By Barry Moody
ROME (Reuters) - Italy's politicians on Tuesday stepped up their campaigns in the last few days before next weekend's election with the outcome deeply uncertain and up to a third of voters still up for grabs.
Opinion polls on party standings are banned in the last two weeks before the February 24-25 poll but one of Italy's leading pollsters, Renato Mannheimer, said 27.7 percent of Italians were still undecided or could abstain.
This makes the final few days of campaigning crucial for an election which has the potential to again destabilize the euro zone. Italy came close to a major debt crisis in November 2011 before Silvio Berlusconi stood down and was replaced by technocrat Mario Monti.
Mannheimer said in the Corriere della Sera daily that about 5 million people, or 10 percent of voters, would decide in the last few days.
Political leaders were all out on the dustings in a final drive for votes with Berlusconi basking in the adulation of the party faithful in a rally in Milan on Monday night and both anti-establishment leader Beppe Grillo and outgoing premier Monti campaigning on Tuesday night.
A succession of corruption scandals over recent weeks has boosted Grillo, a Genoese comedian famous for obscenity-laced rants against a widely detested political class.
His rise has increased uncertainty over the result although experts say Berlusconi may be the biggest loser from the surge by Grillo's 5-Star Movement.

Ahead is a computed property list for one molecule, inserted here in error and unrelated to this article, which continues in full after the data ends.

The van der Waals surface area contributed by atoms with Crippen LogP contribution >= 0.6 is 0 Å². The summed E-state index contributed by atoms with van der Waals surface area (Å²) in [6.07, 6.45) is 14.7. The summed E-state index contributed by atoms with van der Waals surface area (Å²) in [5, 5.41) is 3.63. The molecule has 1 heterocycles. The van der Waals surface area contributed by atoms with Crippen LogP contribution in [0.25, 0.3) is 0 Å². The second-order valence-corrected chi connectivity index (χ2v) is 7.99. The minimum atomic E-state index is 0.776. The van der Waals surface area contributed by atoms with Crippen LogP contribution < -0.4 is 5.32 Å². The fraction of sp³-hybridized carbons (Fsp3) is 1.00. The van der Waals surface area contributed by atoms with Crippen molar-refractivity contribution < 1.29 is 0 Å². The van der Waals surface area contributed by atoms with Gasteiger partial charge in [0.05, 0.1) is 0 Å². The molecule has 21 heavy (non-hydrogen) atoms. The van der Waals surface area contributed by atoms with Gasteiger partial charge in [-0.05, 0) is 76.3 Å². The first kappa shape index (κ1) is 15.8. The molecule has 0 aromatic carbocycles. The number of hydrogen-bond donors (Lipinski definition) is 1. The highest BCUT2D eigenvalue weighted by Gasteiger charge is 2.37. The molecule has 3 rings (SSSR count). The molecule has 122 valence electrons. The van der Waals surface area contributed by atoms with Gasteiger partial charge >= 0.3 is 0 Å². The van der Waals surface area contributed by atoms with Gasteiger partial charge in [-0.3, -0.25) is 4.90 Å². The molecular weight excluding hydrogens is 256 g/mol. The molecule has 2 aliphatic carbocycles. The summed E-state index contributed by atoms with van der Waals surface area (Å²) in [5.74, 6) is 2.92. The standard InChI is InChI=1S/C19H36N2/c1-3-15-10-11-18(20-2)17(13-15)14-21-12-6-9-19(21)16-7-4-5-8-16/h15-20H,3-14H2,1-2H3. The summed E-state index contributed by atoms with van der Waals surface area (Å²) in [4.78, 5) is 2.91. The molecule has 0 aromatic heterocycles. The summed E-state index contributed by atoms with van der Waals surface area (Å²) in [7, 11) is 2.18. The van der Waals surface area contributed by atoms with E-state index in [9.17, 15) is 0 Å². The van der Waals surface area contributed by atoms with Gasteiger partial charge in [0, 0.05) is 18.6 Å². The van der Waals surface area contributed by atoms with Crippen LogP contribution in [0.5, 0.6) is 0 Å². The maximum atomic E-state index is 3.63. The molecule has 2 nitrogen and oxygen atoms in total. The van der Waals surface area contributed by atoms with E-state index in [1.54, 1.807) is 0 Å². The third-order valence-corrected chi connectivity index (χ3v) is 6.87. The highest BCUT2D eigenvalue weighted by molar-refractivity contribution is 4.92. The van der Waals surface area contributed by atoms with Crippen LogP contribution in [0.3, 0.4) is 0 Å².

Latest estimates say he could get as much as 20 percent of the vote, way ahead Monti who has failed to gain traction at the head of an uninspiring centrist coalition which is stuck below 15 percent.
Although pollsters believe the centre-left has maintained a lead of around 4-5 points over Berlusconi's centre-right since the last polls on February 8, they are widely predicting an inconclusive result in the Senate.
The most likely outcome is that centre-left leader Pier Luigi Bersani will be forced into the arms of Monti in order to win control of the Senate, which has equal law-making powers with the lower house.
FEAR OF GRILLO
Stefano Fassina, a top official of the Democratic Party, which dominates the center-left coalition, said on Tuesday their biggest fear was that Monti would fall short of the votes needed to ensure Senate control because of Grillo's rise and a resurgence in the last month by Berlusconi.
But he added: "Our feeling is that with Monti we will have a majority in the Senate large enough to have a stable government, this is what we understand from the latest polls."
Fassina dismissed fears that Monti would refuse to join an alliance with the center-left which includes the leftist SEL party led by the openly gay governor of the southern Puglia region, Nichi Vendola.
Although Monti, struggling to build votes as a separate centrist offering, reiterated on Tuesday that he had nothing in common with the center-left, Fassina said in the end he would have to join a coalition in the interests of stability after the election. Continued...